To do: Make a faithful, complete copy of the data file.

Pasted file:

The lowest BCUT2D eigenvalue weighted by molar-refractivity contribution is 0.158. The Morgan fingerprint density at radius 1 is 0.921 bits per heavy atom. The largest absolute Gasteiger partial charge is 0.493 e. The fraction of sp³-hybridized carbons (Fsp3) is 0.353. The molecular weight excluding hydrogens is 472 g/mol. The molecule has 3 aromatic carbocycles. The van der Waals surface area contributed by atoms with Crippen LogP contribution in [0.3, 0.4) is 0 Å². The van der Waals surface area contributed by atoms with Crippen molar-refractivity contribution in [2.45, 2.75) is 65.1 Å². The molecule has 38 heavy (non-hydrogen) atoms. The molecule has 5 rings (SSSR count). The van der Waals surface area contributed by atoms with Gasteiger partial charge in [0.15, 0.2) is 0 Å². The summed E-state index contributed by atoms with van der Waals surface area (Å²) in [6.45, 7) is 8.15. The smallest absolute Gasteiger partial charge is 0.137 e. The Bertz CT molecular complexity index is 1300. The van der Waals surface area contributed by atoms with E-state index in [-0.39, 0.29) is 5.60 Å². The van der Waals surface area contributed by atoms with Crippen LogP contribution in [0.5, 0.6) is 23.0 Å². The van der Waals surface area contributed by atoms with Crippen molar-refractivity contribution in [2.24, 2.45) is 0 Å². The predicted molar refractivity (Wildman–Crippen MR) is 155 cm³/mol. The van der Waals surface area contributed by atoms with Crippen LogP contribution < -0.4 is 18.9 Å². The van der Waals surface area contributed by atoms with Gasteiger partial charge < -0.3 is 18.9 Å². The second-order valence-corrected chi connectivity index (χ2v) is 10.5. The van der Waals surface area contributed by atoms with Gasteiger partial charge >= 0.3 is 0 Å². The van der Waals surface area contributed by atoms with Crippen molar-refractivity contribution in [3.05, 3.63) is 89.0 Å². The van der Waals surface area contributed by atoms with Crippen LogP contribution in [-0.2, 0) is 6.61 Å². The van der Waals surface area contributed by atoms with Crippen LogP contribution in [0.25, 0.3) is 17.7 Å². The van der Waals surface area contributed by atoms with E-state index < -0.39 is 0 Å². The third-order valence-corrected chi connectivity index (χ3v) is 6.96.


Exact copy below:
The lowest BCUT2D eigenvalue weighted by molar-refractivity contribution is 0.158. The Morgan fingerprint density at radius 1 is 0.921 bits per heavy atom. The largest absolute Gasteiger partial charge is 0.493 e. The fraction of sp³-hybridized carbons (Fsp3) is 0.353. The molecular weight excluding hydrogens is 472 g/mol. The molecule has 3 aromatic carbocycles. The van der Waals surface area contributed by atoms with Crippen LogP contribution in [0.3, 0.4) is 0 Å². The van der Waals surface area contributed by atoms with Crippen molar-refractivity contribution in [2.45, 2.75) is 65.1 Å². The molecule has 38 heavy (non-hydrogen) atoms. The molecule has 5 rings (SSSR count). The van der Waals surface area contributed by atoms with Gasteiger partial charge in [0.15, 0.2) is 0 Å². The summed E-state index contributed by atoms with van der Waals surface area (Å²) in [6.45, 7) is 8.15. The smallest absolute Gasteiger partial charge is 0.137 e. The Bertz CT molecular complexity index is 1300. The van der Waals surface area contributed by atoms with E-state index in [-0.39, 0.29) is 5.60 Å². The van der Waals surface area contributed by atoms with Crippen LogP contribution in [0.5, 0.6) is 23.0 Å². The van der Waals surface area contributed by atoms with Crippen molar-refractivity contribution in [2.24, 2.45) is 0 Å². The predicted molar refractivity (Wildman–Crippen MR) is 155 cm³/mol. The van der Waals surface area contributed by atoms with Crippen LogP contribution < -0.4 is 18.9 Å². The van der Waals surface area contributed by atoms with Gasteiger partial charge < -0.3 is 18.9 Å². The second-order valence-corrected chi connectivity index (χ2v) is 10.5. The van der Waals surface area contributed by atoms with Gasteiger partial charge >= 0.3 is 0 Å². The van der Waals surface area contributed by atoms with Crippen molar-refractivity contribution in [3.05, 3.63) is 89.0 Å². The van der Waals surface area contributed by atoms with Crippen LogP contribution in [-0.2, 0) is 6.61 Å². The van der Waals surface area contributed by atoms with Crippen LogP contribution in [0.25, 0.3) is 17.7 Å². The van der Waals surface area contributed by atoms with E-state index < -0.39 is 0 Å². The third-order valence-corrected chi connectivity index (χ3v) is 6.96.